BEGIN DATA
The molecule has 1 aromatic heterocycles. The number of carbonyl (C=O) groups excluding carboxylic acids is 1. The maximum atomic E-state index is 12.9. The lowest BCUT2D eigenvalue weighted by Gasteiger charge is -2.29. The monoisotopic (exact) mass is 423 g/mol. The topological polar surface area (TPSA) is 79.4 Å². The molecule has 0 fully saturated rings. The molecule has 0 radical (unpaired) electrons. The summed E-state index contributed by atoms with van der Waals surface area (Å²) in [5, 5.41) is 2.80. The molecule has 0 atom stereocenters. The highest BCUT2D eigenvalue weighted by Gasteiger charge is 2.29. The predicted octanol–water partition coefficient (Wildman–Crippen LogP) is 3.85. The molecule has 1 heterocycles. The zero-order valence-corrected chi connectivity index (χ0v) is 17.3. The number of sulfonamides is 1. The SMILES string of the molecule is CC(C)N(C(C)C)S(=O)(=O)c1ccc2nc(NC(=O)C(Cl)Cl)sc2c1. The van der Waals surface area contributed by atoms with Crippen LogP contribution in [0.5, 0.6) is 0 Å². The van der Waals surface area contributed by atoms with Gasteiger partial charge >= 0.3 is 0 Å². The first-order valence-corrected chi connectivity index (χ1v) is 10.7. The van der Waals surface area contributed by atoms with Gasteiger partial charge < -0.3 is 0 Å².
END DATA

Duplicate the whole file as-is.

The molecule has 1 aromatic heterocycles. The number of carbonyl (C=O) groups excluding carboxylic acids is 1. The maximum atomic E-state index is 12.9. The lowest BCUT2D eigenvalue weighted by Gasteiger charge is -2.29. The monoisotopic (exact) mass is 423 g/mol. The topological polar surface area (TPSA) is 79.4 Å². The molecule has 0 fully saturated rings. The molecule has 0 radical (unpaired) electrons. The summed E-state index contributed by atoms with van der Waals surface area (Å²) in [5, 5.41) is 2.80. The molecule has 0 atom stereocenters. The highest BCUT2D eigenvalue weighted by Gasteiger charge is 2.29. The predicted octanol–water partition coefficient (Wildman–Crippen LogP) is 3.85. The molecule has 1 heterocycles. The zero-order valence-corrected chi connectivity index (χ0v) is 17.3. The number of sulfonamides is 1. The SMILES string of the molecule is CC(C)N(C(C)C)S(=O)(=O)c1ccc2nc(NC(=O)C(Cl)Cl)sc2c1. The van der Waals surface area contributed by atoms with Crippen LogP contribution in [0.5, 0.6) is 0 Å². The van der Waals surface area contributed by atoms with Gasteiger partial charge >= 0.3 is 0 Å². The first-order valence-corrected chi connectivity index (χ1v) is 10.7. The van der Waals surface area contributed by atoms with Gasteiger partial charge < -0.3 is 0 Å².